AT my house we celebrate four major holidays at this time of year: Thanksgiving, Christmas, New Year’s and the opening of Dungeness crab season. I am willing to concede the possibility that God has made a more perfect food, but I haven’t come across it yet.
Here’s a typical Dungeness Day menu: Crab. White wine. Maybe a green salad afterward and, if we’re feeling particularly indulgent, something like a lemon curd tart to finish.
But none of those other things is necessary. Cold cracked crab by itself, as much as you can eat, is extravagance defined.
Dungeness crabs are big (they’re weighed in pounds rather than ounces) and generous (about 25% edible flesh as opposed to 15% in more meager crabs). And the meat comes away in large, buttery flakes that practically melt in your mouth, with a sweet flavor balanced by just a tinge of what wine writers might call “minerality” -- a slightly pointed savory undertone like something you might find in a great white Burgundy.
In every area where crabs grow, people seem to regard their local product as a special treat. I know I have argued the superiority of Dungeness crab from the Chesapeake Bay to the Adriatic Sea. Never once has anyone succeeded in convincing me I’m wrong (though there was that simple dish of cold crab meat dressed with just a whisper of really good olive oil that I had one hot summer night in Venice that came close).
Dungeness crabs are primarily a winter treat, at least in the Lower 48. Traditionally the California harvest begins just before Thanksgiving from Avila Beach, near San Luis Obispo, to San Francisco and gradually progresses north from there. About 80% of the California catch is taken in December and January. Oregon usually starts around the first of December and Washington follows not long after. In British Columbia, the Dungeness harvest doesn’t start until April and in Alaska, it’s a summer crab.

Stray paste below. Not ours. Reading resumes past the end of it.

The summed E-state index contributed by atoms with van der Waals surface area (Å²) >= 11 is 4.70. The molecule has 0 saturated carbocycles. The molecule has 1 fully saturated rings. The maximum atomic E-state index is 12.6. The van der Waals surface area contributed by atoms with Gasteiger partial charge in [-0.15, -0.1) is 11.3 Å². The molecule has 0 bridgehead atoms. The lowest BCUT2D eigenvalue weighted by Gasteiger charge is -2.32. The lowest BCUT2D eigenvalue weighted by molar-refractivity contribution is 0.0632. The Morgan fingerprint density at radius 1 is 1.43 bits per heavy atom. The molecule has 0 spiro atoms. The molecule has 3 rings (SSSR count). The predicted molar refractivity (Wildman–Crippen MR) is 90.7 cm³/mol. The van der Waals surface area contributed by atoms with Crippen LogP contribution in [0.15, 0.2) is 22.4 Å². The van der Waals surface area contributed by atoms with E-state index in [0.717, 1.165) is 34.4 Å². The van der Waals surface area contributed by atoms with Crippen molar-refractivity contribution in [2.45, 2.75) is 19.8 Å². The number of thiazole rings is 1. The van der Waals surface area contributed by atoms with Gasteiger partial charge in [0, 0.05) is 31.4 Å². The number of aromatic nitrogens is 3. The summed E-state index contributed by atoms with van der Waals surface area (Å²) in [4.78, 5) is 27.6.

The Dungeness fishery is considered a model of sustainability. Only male crabs are taken and only when they are at least 6 1/4 inches across the carapace, meaning they are at least 4 years old and already have been sexually active for a couple of years (this is California after all).
Still, the harvest is cyclical, fluctuating for reasons that marine biologists do not completely understand. California had one of the biggest in its history in 1995-96, but since then the catch has been in a steady decline, though predictions for this year are better.
A short leap to the plate
Most crabs are cooked immediately upon being unloaded from the boats. Only a small percentage is sold alive. These can be found in aquarium tanks in upscale groceries and Asian markets.
There isn’t much that’s simpler than fixing a crab (almost literally, just add water). I’ve found the best cooking time to be about 15 minutes from the moment the water reaches a boil. Many cooks recommend 20 minutes. I’d err on the long side.
You can overcook a crab -- the meat loses some of its sweetness and turns slightly grainy -- but that is infinitely preferable to undercooking it, which gives it a bitter edge and a slimy texture.